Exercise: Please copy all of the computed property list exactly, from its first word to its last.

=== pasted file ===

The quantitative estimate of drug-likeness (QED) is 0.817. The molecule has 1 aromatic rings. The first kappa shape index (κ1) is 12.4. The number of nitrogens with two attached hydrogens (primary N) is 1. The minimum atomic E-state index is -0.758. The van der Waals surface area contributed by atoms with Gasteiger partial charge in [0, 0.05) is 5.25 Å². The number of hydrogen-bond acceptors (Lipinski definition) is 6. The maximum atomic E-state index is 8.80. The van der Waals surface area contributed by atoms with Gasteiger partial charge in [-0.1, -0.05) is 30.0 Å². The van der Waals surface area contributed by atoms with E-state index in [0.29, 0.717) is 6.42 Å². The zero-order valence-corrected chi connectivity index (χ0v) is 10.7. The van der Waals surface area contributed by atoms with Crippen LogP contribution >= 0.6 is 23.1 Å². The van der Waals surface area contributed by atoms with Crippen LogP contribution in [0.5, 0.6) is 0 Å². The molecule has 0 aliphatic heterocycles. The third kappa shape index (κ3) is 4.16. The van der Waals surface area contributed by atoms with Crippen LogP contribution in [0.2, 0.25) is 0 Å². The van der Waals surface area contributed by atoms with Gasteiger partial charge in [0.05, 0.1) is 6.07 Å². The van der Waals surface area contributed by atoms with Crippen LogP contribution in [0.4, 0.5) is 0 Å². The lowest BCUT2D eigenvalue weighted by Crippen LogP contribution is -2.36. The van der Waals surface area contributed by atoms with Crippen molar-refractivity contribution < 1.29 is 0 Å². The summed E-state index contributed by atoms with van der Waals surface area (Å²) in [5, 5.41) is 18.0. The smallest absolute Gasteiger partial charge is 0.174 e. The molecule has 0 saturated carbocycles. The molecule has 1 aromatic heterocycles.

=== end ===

The quantitative estimate of drug-likeness (QED) is 0.817. The molecule has 1 aromatic rings. The first kappa shape index (κ1) is 12.4. The number of nitrogens with two attached hydrogens (primary N) is 1. The minimum atomic E-state index is -0.758. The van der Waals surface area contributed by atoms with Gasteiger partial charge in [0, 0.05) is 5.25 Å². The number of hydrogen-bond acceptors (Lipinski definition) is 6. The maximum atomic E-state index is 8.80. The van der Waals surface area contributed by atoms with Gasteiger partial charge in [-0.1, -0.05) is 30.0 Å². The van der Waals surface area contributed by atoms with E-state index in [0.29, 0.717) is 6.42 Å². The zero-order valence-corrected chi connectivity index (χ0v) is 10.7. The van der Waals surface area contributed by atoms with Crippen LogP contribution >= 0.6 is 23.1 Å². The van der Waals surface area contributed by atoms with Crippen LogP contribution in [0.5, 0.6) is 0 Å². The molecule has 0 aliphatic heterocycles. The third kappa shape index (κ3) is 4.16. The van der Waals surface area contributed by atoms with Crippen LogP contribution in [0.2, 0.25) is 0 Å². The van der Waals surface area contributed by atoms with Gasteiger partial charge in [0.05, 0.1) is 6.07 Å². The van der Waals surface area contributed by atoms with Crippen LogP contribution in [0.4, 0.5) is 0 Å². The lowest BCUT2D eigenvalue weighted by Crippen LogP contribution is -2.36. The van der Waals surface area contributed by atoms with Crippen molar-refractivity contribution < 1.29 is 0 Å². The summed E-state index contributed by atoms with van der Waals surface area (Å²) in [5, 5.41) is 18.0. The smallest absolute Gasteiger partial charge is 0.174 e. The molecule has 0 saturated carbocycles. The molecule has 1 aromatic heterocycles.